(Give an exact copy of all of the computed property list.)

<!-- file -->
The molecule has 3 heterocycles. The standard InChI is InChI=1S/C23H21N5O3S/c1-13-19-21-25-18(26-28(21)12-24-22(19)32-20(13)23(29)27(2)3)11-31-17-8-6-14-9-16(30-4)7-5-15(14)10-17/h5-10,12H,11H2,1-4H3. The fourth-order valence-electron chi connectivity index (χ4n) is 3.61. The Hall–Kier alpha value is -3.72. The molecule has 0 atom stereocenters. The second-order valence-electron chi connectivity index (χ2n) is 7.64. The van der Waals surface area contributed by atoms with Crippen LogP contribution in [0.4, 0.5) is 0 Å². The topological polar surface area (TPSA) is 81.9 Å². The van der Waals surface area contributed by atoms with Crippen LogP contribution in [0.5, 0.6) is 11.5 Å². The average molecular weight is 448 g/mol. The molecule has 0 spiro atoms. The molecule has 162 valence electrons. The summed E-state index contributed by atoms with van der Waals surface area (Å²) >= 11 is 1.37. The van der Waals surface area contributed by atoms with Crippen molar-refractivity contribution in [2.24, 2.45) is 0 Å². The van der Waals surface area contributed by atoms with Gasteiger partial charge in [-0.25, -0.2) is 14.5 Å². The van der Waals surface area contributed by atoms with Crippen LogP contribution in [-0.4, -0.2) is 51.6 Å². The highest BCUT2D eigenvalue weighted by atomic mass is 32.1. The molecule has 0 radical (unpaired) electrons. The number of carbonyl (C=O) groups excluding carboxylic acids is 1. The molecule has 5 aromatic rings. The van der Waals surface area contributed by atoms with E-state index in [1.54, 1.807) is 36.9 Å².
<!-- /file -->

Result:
The molecule has 3 heterocycles. The standard InChI is InChI=1S/C23H21N5O3S/c1-13-19-21-25-18(26-28(21)12-24-22(19)32-20(13)23(29)27(2)3)11-31-17-8-6-14-9-16(30-4)7-5-15(14)10-17/h5-10,12H,11H2,1-4H3. The fourth-order valence-electron chi connectivity index (χ4n) is 3.61. The Hall–Kier alpha value is -3.72. The molecule has 0 atom stereocenters. The second-order valence-electron chi connectivity index (χ2n) is 7.64. The van der Waals surface area contributed by atoms with Crippen LogP contribution in [0.4, 0.5) is 0 Å². The topological polar surface area (TPSA) is 81.9 Å². The van der Waals surface area contributed by atoms with Crippen LogP contribution in [0.5, 0.6) is 11.5 Å². The average molecular weight is 448 g/mol. The molecule has 0 spiro atoms. The molecule has 162 valence electrons. The summed E-state index contributed by atoms with van der Waals surface area (Å²) >= 11 is 1.37. The van der Waals surface area contributed by atoms with Crippen molar-refractivity contribution in [2.24, 2.45) is 0 Å². The van der Waals surface area contributed by atoms with Gasteiger partial charge in [-0.25, -0.2) is 14.5 Å². The van der Waals surface area contributed by atoms with Crippen LogP contribution in [-0.4, -0.2) is 51.6 Å². The highest BCUT2D eigenvalue weighted by atomic mass is 32.1. The molecule has 0 radical (unpaired) electrons. The number of carbonyl (C=O) groups excluding carboxylic acids is 1. The molecule has 5 aromatic rings. The van der Waals surface area contributed by atoms with E-state index in [1.54, 1.807) is 36.9 Å².